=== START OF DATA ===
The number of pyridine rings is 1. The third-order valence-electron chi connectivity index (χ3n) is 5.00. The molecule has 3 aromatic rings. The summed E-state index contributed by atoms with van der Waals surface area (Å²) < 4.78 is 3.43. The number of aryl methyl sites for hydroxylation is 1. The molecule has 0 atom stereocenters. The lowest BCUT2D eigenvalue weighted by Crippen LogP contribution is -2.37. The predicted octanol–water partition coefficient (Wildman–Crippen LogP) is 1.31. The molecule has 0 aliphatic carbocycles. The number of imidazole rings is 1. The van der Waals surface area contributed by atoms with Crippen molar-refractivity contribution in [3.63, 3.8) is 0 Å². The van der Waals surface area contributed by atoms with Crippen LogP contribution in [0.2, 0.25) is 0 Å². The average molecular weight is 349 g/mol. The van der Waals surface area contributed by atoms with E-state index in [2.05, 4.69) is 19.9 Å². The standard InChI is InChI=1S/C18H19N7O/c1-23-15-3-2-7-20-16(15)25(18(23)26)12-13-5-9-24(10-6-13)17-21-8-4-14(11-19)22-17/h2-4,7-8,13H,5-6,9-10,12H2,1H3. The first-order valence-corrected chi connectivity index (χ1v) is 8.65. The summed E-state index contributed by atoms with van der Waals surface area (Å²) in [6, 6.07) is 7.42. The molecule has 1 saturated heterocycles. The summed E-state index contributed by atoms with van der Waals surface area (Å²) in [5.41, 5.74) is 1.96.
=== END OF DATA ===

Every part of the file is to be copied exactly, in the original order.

The number of pyridine rings is 1. The third-order valence-electron chi connectivity index (χ3n) is 5.00. The molecule has 3 aromatic rings. The summed E-state index contributed by atoms with van der Waals surface area (Å²) < 4.78 is 3.43. The number of aryl methyl sites for hydroxylation is 1. The molecule has 0 atom stereocenters. The lowest BCUT2D eigenvalue weighted by Crippen LogP contribution is -2.37. The predicted octanol–water partition coefficient (Wildman–Crippen LogP) is 1.31. The molecule has 0 aliphatic carbocycles. The number of imidazole rings is 1. The van der Waals surface area contributed by atoms with Crippen molar-refractivity contribution in [3.63, 3.8) is 0 Å². The van der Waals surface area contributed by atoms with Crippen LogP contribution in [0.2, 0.25) is 0 Å². The average molecular weight is 349 g/mol. The van der Waals surface area contributed by atoms with E-state index in [2.05, 4.69) is 19.9 Å². The standard InChI is InChI=1S/C18H19N7O/c1-23-15-3-2-7-20-16(15)25(18(23)26)12-13-5-9-24(10-6-13)17-21-8-4-14(11-19)22-17/h2-4,7-8,13H,5-6,9-10,12H2,1H3. The first-order valence-corrected chi connectivity index (χ1v) is 8.65. The summed E-state index contributed by atoms with van der Waals surface area (Å²) in [6, 6.07) is 7.42. The molecule has 1 saturated heterocycles. The summed E-state index contributed by atoms with van der Waals surface area (Å²) in [5.41, 5.74) is 1.96.